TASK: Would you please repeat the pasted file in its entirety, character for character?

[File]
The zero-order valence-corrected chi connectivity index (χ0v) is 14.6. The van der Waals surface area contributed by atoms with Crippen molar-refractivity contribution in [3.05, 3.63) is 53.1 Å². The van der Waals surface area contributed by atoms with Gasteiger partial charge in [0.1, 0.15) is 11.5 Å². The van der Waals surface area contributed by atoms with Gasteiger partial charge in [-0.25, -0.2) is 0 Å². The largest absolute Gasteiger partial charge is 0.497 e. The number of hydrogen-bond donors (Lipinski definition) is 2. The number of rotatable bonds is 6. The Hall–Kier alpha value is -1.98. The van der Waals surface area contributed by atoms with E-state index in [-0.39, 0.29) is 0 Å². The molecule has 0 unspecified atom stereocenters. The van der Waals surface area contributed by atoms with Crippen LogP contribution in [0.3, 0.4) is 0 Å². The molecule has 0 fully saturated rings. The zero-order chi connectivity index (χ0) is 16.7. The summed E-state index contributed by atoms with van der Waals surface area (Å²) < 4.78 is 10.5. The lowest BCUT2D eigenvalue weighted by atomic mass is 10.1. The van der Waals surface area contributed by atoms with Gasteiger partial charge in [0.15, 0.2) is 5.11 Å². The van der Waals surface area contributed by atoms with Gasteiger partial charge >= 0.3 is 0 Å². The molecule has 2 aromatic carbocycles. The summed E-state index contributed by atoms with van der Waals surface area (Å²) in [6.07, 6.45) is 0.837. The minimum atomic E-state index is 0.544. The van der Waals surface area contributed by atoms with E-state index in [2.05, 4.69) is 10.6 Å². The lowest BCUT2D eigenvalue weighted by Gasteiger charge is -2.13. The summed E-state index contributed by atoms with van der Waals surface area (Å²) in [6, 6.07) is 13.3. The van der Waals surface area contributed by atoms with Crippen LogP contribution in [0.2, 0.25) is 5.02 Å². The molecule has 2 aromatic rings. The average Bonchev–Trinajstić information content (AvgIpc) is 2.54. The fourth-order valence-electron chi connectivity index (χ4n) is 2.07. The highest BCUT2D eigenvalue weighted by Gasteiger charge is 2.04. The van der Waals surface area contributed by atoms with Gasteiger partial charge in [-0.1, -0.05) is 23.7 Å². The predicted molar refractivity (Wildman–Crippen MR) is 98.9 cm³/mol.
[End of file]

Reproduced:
The zero-order valence-corrected chi connectivity index (χ0v) is 14.6. The van der Waals surface area contributed by atoms with Crippen molar-refractivity contribution in [3.05, 3.63) is 53.1 Å². The van der Waals surface area contributed by atoms with Gasteiger partial charge in [0.1, 0.15) is 11.5 Å². The van der Waals surface area contributed by atoms with Gasteiger partial charge in [-0.25, -0.2) is 0 Å². The largest absolute Gasteiger partial charge is 0.497 e. The number of hydrogen-bond donors (Lipinski definition) is 2. The number of rotatable bonds is 6. The Hall–Kier alpha value is -1.98. The van der Waals surface area contributed by atoms with E-state index in [-0.39, 0.29) is 0 Å². The molecule has 0 unspecified atom stereocenters. The van der Waals surface area contributed by atoms with Crippen LogP contribution in [0.3, 0.4) is 0 Å². The molecule has 0 fully saturated rings. The zero-order chi connectivity index (χ0) is 16.7. The summed E-state index contributed by atoms with van der Waals surface area (Å²) < 4.78 is 10.5. The lowest BCUT2D eigenvalue weighted by atomic mass is 10.1. The van der Waals surface area contributed by atoms with Gasteiger partial charge in [0.15, 0.2) is 5.11 Å². The van der Waals surface area contributed by atoms with Gasteiger partial charge >= 0.3 is 0 Å². The molecule has 2 aromatic carbocycles. The summed E-state index contributed by atoms with van der Waals surface area (Å²) in [6.07, 6.45) is 0.837. The minimum atomic E-state index is 0.544. The van der Waals surface area contributed by atoms with E-state index in [2.05, 4.69) is 10.6 Å². The lowest BCUT2D eigenvalue weighted by Gasteiger charge is -2.13. The summed E-state index contributed by atoms with van der Waals surface area (Å²) in [6, 6.07) is 13.3. The van der Waals surface area contributed by atoms with Crippen LogP contribution in [0.2, 0.25) is 5.02 Å². The molecule has 2 aromatic rings. The average Bonchev–Trinajstić information content (AvgIpc) is 2.54. The fourth-order valence-electron chi connectivity index (χ4n) is 2.07. The highest BCUT2D eigenvalue weighted by Gasteiger charge is 2.04. The van der Waals surface area contributed by atoms with Gasteiger partial charge in [-0.1, -0.05) is 23.7 Å². The predicted molar refractivity (Wildman–Crippen MR) is 98.9 cm³/mol.